In the past, HGSS The Croatian Mountain Rescue Service sometimes had difficulties because the telephone companies wouldn't give us the information we needed in order to triangulate the position of a missing person. They would only give it to the police. But, it's a race against time. We searched for this man all day and all night. In the morning, some Croatian paragliders made private contact with a guy from the phone company. They begged him to release the information we needed. Although he could lose his job, giving such information to private citizens, he did it.

We found the man about 150 metres from where we were. Sadly, he was already dead. It was very small comfort to see that he had died instantly, on impact. It's unbearable when you reach someone you could have saved if only you had got there quicker, especially in an instance such as this, where we were hindered by a lack of information that was available. I think it moves more quickly now, but still we have to go through the police.

© HGSS The Croatian Mountain Rescue Service

One of the most emotional operations I went on was around five years ago, the rescue of a young girl - maybe two and a half to three years old – who got lost in the woods in a small place in central Istria. She chased into the forest after some dogs around 10 or 11 in the morning. The family saw immediately that she had disappeared and started to search. About two hours later, we were called out. It was impossible for the family to find her.

About 300 people came – my station, the Rijeka station, hunters, firemen, police and volunteers. In such an operation, the police are the lead service. But, 99% of the time they leave the organisation of the search to HGSS The Croatian Mountain Rescue Service. We are the only organisation who is very well educated in organising searches. When other people do searches, they use intuition. But, people all have different intuition. It can be chaotic. We are highly trained for this. There are procedures, recognised internationally, that we follow. We found her early in the morning, at around 7 o'clock. The dogs were lying on each side of her, giving her warmth.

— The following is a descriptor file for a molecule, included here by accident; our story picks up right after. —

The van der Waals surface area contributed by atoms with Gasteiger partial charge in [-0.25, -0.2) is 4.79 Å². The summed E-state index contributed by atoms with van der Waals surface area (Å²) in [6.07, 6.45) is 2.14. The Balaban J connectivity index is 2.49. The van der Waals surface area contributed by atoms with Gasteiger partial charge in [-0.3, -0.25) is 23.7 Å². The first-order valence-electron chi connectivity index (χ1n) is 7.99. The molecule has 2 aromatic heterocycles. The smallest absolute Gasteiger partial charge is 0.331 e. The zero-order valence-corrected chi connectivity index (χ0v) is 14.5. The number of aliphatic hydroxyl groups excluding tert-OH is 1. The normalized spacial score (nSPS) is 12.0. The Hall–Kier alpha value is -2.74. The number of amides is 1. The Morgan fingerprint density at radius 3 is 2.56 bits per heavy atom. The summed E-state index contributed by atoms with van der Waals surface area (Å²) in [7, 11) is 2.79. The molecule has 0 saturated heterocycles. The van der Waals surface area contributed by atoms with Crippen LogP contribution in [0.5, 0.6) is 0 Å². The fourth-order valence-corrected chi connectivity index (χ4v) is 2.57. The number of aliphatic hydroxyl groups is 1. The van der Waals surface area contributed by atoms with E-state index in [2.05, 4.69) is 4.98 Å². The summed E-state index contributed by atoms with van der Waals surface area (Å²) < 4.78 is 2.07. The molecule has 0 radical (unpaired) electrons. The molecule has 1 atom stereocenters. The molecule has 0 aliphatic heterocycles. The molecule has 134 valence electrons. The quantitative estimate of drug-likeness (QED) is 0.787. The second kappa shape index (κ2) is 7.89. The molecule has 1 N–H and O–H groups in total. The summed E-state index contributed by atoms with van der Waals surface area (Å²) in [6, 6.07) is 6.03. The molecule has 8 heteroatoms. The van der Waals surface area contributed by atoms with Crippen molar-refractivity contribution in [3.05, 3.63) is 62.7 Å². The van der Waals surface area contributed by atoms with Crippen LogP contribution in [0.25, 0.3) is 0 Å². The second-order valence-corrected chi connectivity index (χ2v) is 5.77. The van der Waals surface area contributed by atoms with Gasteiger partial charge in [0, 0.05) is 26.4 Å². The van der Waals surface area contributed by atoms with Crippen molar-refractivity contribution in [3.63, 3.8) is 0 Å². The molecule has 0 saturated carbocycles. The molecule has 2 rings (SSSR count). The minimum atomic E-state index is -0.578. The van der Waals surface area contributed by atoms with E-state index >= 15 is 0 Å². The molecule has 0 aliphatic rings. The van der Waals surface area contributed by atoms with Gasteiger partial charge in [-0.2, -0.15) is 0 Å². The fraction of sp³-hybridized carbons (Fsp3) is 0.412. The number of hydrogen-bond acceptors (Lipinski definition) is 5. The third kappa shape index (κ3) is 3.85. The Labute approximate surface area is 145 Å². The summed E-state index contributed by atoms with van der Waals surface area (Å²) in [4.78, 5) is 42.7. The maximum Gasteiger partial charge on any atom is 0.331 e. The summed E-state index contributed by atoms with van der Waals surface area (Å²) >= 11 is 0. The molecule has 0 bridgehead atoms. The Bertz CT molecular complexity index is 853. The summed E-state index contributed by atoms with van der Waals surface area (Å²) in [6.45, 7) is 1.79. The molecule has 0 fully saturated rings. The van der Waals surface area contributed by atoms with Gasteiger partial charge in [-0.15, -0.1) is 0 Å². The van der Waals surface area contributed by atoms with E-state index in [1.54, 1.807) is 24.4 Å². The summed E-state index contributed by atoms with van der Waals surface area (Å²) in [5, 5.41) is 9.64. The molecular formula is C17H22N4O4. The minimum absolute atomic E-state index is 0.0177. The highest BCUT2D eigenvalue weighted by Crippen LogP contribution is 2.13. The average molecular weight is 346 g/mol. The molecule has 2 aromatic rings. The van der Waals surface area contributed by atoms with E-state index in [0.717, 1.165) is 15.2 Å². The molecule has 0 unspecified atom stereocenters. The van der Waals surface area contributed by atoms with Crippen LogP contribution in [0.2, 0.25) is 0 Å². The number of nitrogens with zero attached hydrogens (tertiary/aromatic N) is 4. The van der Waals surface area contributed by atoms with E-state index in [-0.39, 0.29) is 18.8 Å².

All photos courtesy volunteers and HGSS The Croatian Mountain Rescue Service

Monday, 13 January 2020

New Snow-Making Machine Tested on Platak

ZAGREB, January 13, 2020 - A new snow-making machine has successfully been tested over the past week at the Mount Platak sports and recreation centre and skiing is now possible on part of the run while investments at the centre are continuing, a press conference was told by Primorje-Gorski Kotar County authorities on Monday.

Deputy County Prefect Marko Boras Mandić said that tests of the new system had successfully been conducted over the past week, which means that even though there is no natural snow, skiing has been made possible on part of the ski run.

"So far we have successfully covered 80% of the Radeševo ski run and if these low temperatures continue, in a day or two the entire run will be ready for the first skiers," he said and added that water from a nearby reservoir is being used to make the snow.

Ljudevit Krpan of the regional office for development, infrastructure and project management announced that investments in the Mount Platak centre would continue.

"This year, the county road management administration will continue road reconstruction on Mount Platak valued at 2.8 million kuna and a further 15 million kuna from the county budget is planned for the construction of a four-seater ski lift," Krpan said and added that the county was considering the possibility of introducing summer-time activities and that it would apply for EU funds for those projects.